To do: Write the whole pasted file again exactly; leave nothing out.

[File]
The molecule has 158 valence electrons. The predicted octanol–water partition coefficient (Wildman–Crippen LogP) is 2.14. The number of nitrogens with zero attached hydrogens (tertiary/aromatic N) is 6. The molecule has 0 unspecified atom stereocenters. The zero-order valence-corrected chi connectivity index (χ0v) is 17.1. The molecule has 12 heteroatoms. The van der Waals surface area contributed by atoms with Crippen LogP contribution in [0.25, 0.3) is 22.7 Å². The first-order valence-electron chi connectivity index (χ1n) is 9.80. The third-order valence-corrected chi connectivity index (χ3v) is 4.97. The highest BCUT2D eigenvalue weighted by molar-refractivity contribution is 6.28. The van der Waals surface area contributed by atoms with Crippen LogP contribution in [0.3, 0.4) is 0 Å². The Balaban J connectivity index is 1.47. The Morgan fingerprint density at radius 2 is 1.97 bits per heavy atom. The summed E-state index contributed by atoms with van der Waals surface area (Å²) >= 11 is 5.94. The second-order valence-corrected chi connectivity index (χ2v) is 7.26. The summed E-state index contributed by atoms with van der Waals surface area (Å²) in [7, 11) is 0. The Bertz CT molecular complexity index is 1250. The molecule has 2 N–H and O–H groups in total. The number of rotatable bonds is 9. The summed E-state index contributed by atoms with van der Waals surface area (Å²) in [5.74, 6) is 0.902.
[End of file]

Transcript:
The molecule has 158 valence electrons. The predicted octanol–water partition coefficient (Wildman–Crippen LogP) is 2.14. The number of nitrogens with zero attached hydrogens (tertiary/aromatic N) is 6. The molecule has 0 unspecified atom stereocenters. The zero-order valence-corrected chi connectivity index (χ0v) is 17.1. The molecule has 12 heteroatoms. The van der Waals surface area contributed by atoms with Crippen LogP contribution in [0.25, 0.3) is 22.7 Å². The first-order valence-electron chi connectivity index (χ1n) is 9.80. The third-order valence-corrected chi connectivity index (χ3v) is 4.97. The highest BCUT2D eigenvalue weighted by molar-refractivity contribution is 6.28. The van der Waals surface area contributed by atoms with Crippen LogP contribution in [0.3, 0.4) is 0 Å². The Balaban J connectivity index is 1.47. The Morgan fingerprint density at radius 2 is 1.97 bits per heavy atom. The summed E-state index contributed by atoms with van der Waals surface area (Å²) >= 11 is 5.94. The second-order valence-corrected chi connectivity index (χ2v) is 7.26. The summed E-state index contributed by atoms with van der Waals surface area (Å²) in [7, 11) is 0. The Bertz CT molecular complexity index is 1250. The molecule has 2 N–H and O–H groups in total. The number of rotatable bonds is 9. The summed E-state index contributed by atoms with van der Waals surface area (Å²) in [5.74, 6) is 0.902.